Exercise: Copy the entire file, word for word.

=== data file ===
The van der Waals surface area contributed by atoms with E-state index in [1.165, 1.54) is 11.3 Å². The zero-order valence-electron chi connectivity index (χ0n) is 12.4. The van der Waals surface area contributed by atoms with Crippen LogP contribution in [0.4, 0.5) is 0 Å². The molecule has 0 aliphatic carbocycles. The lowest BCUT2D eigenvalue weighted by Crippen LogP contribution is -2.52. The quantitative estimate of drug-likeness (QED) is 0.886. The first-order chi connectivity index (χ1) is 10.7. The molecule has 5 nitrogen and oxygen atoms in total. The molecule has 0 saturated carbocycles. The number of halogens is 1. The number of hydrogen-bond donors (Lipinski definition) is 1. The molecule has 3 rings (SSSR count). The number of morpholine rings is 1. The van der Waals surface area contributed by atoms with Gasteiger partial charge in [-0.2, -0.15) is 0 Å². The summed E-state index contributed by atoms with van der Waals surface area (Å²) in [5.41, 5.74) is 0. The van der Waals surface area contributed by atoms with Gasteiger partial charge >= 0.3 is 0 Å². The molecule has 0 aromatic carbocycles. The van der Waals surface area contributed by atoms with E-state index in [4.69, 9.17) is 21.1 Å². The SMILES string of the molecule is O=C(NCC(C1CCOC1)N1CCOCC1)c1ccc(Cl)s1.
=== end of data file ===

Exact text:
The van der Waals surface area contributed by atoms with E-state index in [1.165, 1.54) is 11.3 Å². The zero-order valence-electron chi connectivity index (χ0n) is 12.4. The van der Waals surface area contributed by atoms with Crippen LogP contribution in [0.4, 0.5) is 0 Å². The molecule has 0 aliphatic carbocycles. The lowest BCUT2D eigenvalue weighted by Crippen LogP contribution is -2.52. The quantitative estimate of drug-likeness (QED) is 0.886. The first-order chi connectivity index (χ1) is 10.7. The molecule has 5 nitrogen and oxygen atoms in total. The molecule has 0 saturated carbocycles. The number of halogens is 1. The number of hydrogen-bond donors (Lipinski definition) is 1. The molecule has 3 rings (SSSR count). The number of morpholine rings is 1. The van der Waals surface area contributed by atoms with Gasteiger partial charge in [-0.2, -0.15) is 0 Å². The summed E-state index contributed by atoms with van der Waals surface area (Å²) in [5.41, 5.74) is 0. The van der Waals surface area contributed by atoms with Gasteiger partial charge >= 0.3 is 0 Å². The molecule has 0 aromatic carbocycles. The van der Waals surface area contributed by atoms with E-state index in [4.69, 9.17) is 21.1 Å². The SMILES string of the molecule is O=C(NCC(C1CCOC1)N1CCOCC1)c1ccc(Cl)s1.